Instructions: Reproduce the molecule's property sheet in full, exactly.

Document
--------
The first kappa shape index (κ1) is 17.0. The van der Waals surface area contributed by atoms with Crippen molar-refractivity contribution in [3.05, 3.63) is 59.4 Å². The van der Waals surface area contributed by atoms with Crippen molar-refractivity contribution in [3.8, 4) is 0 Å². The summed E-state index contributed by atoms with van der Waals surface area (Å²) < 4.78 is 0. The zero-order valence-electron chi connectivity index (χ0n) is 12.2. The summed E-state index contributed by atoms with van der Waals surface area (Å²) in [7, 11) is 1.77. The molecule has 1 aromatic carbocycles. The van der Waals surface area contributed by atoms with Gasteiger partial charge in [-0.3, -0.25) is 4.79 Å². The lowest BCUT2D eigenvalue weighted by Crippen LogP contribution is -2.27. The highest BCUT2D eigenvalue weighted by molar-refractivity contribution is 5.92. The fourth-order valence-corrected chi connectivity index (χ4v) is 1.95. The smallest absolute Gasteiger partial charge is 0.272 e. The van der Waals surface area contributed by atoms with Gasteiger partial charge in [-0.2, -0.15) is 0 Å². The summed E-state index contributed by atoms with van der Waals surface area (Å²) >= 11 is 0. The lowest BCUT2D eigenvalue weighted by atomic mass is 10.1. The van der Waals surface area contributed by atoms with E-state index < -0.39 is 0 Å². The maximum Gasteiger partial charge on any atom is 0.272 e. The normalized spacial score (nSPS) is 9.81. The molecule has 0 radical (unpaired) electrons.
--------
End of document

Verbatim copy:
The first kappa shape index (κ1) is 17.0. The van der Waals surface area contributed by atoms with Crippen molar-refractivity contribution in [3.05, 3.63) is 59.4 Å². The van der Waals surface area contributed by atoms with Crippen molar-refractivity contribution in [3.8, 4) is 0 Å². The summed E-state index contributed by atoms with van der Waals surface area (Å²) < 4.78 is 0. The zero-order valence-electron chi connectivity index (χ0n) is 12.2. The summed E-state index contributed by atoms with van der Waals surface area (Å²) in [7, 11) is 1.77. The molecule has 1 aromatic carbocycles. The van der Waals surface area contributed by atoms with Gasteiger partial charge in [-0.3, -0.25) is 4.79 Å². The lowest BCUT2D eigenvalue weighted by Crippen LogP contribution is -2.27. The highest BCUT2D eigenvalue weighted by molar-refractivity contribution is 5.92. The fourth-order valence-corrected chi connectivity index (χ4v) is 1.95. The smallest absolute Gasteiger partial charge is 0.272 e. The van der Waals surface area contributed by atoms with Gasteiger partial charge in [-0.2, -0.15) is 0 Å². The summed E-state index contributed by atoms with van der Waals surface area (Å²) >= 11 is 0. The lowest BCUT2D eigenvalue weighted by atomic mass is 10.1. The van der Waals surface area contributed by atoms with E-state index < -0.39 is 0 Å². The maximum Gasteiger partial charge on any atom is 0.272 e. The normalized spacial score (nSPS) is 9.81. The molecule has 0 radical (unpaired) electrons.